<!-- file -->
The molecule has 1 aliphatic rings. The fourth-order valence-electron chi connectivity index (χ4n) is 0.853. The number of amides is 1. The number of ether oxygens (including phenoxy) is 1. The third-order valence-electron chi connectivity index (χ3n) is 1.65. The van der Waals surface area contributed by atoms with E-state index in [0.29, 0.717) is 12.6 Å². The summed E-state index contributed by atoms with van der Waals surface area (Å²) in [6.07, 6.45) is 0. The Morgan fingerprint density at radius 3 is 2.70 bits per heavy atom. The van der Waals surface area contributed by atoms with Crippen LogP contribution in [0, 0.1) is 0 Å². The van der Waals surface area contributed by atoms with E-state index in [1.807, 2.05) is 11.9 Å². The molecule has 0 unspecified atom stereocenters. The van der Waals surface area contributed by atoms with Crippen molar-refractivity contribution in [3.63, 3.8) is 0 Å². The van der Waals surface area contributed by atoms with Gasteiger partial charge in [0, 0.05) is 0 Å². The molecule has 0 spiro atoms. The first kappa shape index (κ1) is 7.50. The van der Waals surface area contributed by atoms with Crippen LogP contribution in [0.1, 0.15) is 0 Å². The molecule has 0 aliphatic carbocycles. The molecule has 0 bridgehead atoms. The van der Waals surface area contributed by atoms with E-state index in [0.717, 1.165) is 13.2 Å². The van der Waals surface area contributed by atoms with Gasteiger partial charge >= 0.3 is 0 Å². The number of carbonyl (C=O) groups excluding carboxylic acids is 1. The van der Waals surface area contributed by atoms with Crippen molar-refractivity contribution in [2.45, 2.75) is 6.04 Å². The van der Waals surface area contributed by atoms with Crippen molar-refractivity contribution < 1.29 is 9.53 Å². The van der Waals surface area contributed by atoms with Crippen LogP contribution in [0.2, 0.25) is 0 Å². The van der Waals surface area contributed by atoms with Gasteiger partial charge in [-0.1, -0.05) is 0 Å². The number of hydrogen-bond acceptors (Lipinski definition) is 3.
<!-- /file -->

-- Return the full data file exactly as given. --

The molecule has 1 aliphatic rings. The fourth-order valence-electron chi connectivity index (χ4n) is 0.853. The number of amides is 1. The number of ether oxygens (including phenoxy) is 1. The third-order valence-electron chi connectivity index (χ3n) is 1.65. The van der Waals surface area contributed by atoms with E-state index in [0.29, 0.717) is 12.6 Å². The summed E-state index contributed by atoms with van der Waals surface area (Å²) in [6.07, 6.45) is 0. The Morgan fingerprint density at radius 3 is 2.70 bits per heavy atom. The van der Waals surface area contributed by atoms with Crippen LogP contribution in [0, 0.1) is 0 Å². The van der Waals surface area contributed by atoms with E-state index in [1.807, 2.05) is 11.9 Å². The molecule has 0 unspecified atom stereocenters. The van der Waals surface area contributed by atoms with Crippen molar-refractivity contribution in [3.63, 3.8) is 0 Å². The van der Waals surface area contributed by atoms with Gasteiger partial charge in [0, 0.05) is 0 Å². The molecule has 0 spiro atoms. The first kappa shape index (κ1) is 7.50. The van der Waals surface area contributed by atoms with Crippen LogP contribution in [0.1, 0.15) is 0 Å². The molecule has 0 aliphatic carbocycles. The molecule has 0 bridgehead atoms. The van der Waals surface area contributed by atoms with E-state index in [0.717, 1.165) is 13.2 Å². The van der Waals surface area contributed by atoms with Gasteiger partial charge >= 0.3 is 0 Å². The number of carbonyl (C=O) groups excluding carboxylic acids is 1. The van der Waals surface area contributed by atoms with Crippen molar-refractivity contribution in [2.45, 2.75) is 6.04 Å². The van der Waals surface area contributed by atoms with Crippen molar-refractivity contribution < 1.29 is 9.53 Å². The van der Waals surface area contributed by atoms with Crippen LogP contribution in [0.2, 0.25) is 0 Å². The van der Waals surface area contributed by atoms with Gasteiger partial charge in [-0.1, -0.05) is 0 Å². The number of hydrogen-bond acceptors (Lipinski definition) is 3.